Domestic Violence Services Funding

 591. Deputy James Browne Information on James Browne Zoom on James Browne asked the Minister for Children and Youth Affairs Information on Katherine Zappone Zoom on Katherine Zappone if capital investment will be made available to an organisation (details supplied); and if she will make a statement on the matter. [50428/17]

Minister for Children and Youth Affairs (Deputy Katherine Zappone): Information on Katherine Zappone Zoom on Katherine Zappone Tusla, the Child and Family Agency, has statutory responsibility for the care and protection of victims of domestic, sexual and gender based violence whether in the context of the family or otherwise. At all times, Tusla’s key priority is to ensure that the needs of victims of domestic violence are being met in the best way possible.

In 2017, I provided Tusla with funding of over €22 million for domestic, sexual and gender-based violence services. This was an increase of €1.5 million over 2016. Arising from Budget 2018, I am pleased to inform the Deputy that a further increase in funding of €1.7 million is being provided to Tusla next year for these services.

Tusla's priority is to achieve the best outcomes for victims of domestic violence from the use of its available resources. The provision of capital funding for refuges is dealt with by the Housing Authorities and the Department of Housing, Planning and Local Government.

Tusla is aware that there have been discussions locally between the organisation in question and Wexford County Council about a potential development, and has indicated that it will work with all key stakeholders in enhancing responses to victims of domestic violence in County Wexford.

Early Childhood Care and Education

 592. Deputy Anne Rabbitte Information on Anne Rabbitte Zoom on Anne Rabbitte asked the Minister for Children and Youth Affairs Information on Katherine Zappone Zoom on Katherine Zappone the steps she is taking to address the considerable shortages in ECCE places that exist in certain parts of the country; and if she will make a statement on the matter. [50454/17]

Minister for Children and Youth Affairs (Deputy Katherine Zappone): Information on Katherine Zappone Zoom on Katherine Zappone My Department has conducted an analysis of ECCE capacity and is satisfied that there will be no shortfall in ECCE places for the 2017/2018 programme year.

It should be noted that the peak number of children attending ECCE in 2016/2017 was just over 120,000. The 2017/2018 numbers are expected (and on track) to be in line with 2016/2017 uptake. Further, from September 2018, the ECCE Programme will revert to one single entry point in a given ECCE Programme Year (i.e. September) with eligible children entitled to two full years of ECCE provision. From September 2018, the number of ECCE enrolments in any given year will be around 114,000. The fact that 120,000 children were provided with ECCE places in April 2017 suggests that there is sufficient capacity to deal with the lower, be it all year round, number of 114,000.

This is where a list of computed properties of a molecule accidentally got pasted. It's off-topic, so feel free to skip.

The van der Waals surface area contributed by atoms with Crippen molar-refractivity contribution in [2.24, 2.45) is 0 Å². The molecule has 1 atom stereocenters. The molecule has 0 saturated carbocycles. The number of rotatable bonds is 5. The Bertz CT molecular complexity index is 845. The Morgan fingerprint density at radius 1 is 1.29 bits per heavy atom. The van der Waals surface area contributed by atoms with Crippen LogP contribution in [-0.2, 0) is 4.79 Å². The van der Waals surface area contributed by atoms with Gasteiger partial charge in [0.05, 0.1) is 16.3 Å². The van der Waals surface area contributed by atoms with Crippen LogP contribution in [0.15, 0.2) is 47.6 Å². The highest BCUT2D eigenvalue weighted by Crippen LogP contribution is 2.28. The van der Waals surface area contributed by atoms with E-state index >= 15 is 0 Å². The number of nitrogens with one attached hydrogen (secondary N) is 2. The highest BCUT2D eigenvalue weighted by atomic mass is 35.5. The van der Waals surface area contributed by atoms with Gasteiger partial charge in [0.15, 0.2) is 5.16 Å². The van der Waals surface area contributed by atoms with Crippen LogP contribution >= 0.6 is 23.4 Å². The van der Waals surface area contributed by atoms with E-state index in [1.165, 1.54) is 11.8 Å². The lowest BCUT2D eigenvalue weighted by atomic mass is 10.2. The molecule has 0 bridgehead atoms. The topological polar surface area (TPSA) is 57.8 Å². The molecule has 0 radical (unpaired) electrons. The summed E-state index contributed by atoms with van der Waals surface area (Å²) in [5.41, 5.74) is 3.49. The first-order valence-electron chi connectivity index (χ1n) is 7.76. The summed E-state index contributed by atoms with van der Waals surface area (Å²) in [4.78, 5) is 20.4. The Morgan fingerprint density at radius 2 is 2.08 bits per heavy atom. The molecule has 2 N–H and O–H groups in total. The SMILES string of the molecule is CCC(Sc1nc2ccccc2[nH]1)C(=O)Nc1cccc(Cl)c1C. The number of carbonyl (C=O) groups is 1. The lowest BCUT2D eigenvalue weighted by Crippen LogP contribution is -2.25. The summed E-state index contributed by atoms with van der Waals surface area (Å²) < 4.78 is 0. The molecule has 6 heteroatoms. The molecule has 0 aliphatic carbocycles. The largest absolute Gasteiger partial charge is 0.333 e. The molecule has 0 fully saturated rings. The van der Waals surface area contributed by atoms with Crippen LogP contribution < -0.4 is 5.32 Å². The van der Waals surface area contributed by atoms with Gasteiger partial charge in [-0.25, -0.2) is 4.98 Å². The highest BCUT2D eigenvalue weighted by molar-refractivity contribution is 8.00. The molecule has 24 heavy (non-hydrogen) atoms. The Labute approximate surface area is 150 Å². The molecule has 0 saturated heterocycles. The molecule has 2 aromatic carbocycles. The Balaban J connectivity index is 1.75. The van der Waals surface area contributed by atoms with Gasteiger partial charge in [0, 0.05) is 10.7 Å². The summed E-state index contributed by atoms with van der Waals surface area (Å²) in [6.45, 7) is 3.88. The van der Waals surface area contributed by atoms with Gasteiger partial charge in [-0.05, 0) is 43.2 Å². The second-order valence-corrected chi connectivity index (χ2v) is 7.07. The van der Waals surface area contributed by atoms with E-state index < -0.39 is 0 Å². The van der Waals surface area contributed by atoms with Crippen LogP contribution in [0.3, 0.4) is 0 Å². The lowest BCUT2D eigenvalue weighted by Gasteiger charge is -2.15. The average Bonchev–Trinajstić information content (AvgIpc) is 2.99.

As with the previous expansion of the ECCE programme, my Department is working closing with all of the City and County Childcare Committees to monitor a range of scheme related issues, including capacity. In the event that capacity issues emerge, we will seek to address these accordingly.

Recent media statements on this issue cited the total number of children aged 3-5 in the population and concluded that there was a capacity issue for ECCE. This did not account for the many 4 and 5 year olds already in primary school, nor those who opt for only one year of the ECCE Programme. The conclusion that a capacity issue exists is therefore inaccurate.

One of the measures I took in 2016, and again in 2017, was to support capital development. My Department provided €8.4million for its 2017 Early Years Capital funding programme and €4m for the 2016 Early Years Capital Funding Programme. The 2017 funding was made available to providers under three strands, the largest of which (€4.2m) went towards enabling services to provide additional childcare places. I will be announcing details of the 2018 Capital scheme in the very near future.

Combatting Cyberbullying

 593. Deputy Anne Rabbitte Information on Anne Rabbitte Zoom on Anne Rabbitte asked the Minister for Children and Youth Affairs Information on Katherine Zappone Zoom on Katherine Zappone her role in protecting children from online bullying, abuse and grooming; and if she will make a statement on the matter. [50455/17]

Minister for Children and Youth Affairs (Deputy Katherine Zappone): Information on Katherine Zappone Zoom on Katherine Zappone I refer the Deputy to the reply that I provided to the same question that she asked as a Priority Question today.

Foster Care

 594. Deputy Anne Rabbitte Information on Anne Rabbitte Zoom on Anne Rabbitte asked the Minister for Children and Youth Affairs Information on Katherine Zappone Zoom on Katherine Zappone the steps she will take to address the evaluations by HIQA that have found that numerous foster care services have consistent and serious failings; and the steps she is taking to ensure that these are addressed. [50456/17]

Minister for Children and Youth Affairs (Deputy Katherine Zappone): Information on Katherine Zappone Zoom on Katherine Zappone I welcome HIQA's important work in relation to foster care services, and also the report prepared by the Joint Oireachtas Committee. I will respond to the Committee by year end.

We are in the enviable situation here in Ireland that 92% of children living in care are in foster care placements. This compares very favourably to foster care services overseas. The most recent figures for England show that 74% of children in care were in a foster placement and the figure for Northern Ireland is 80%, for children who were in care for at least 12 months. The vast majority of foster placements are stable, loving, long-term arrangements, where children are nurtured and supported.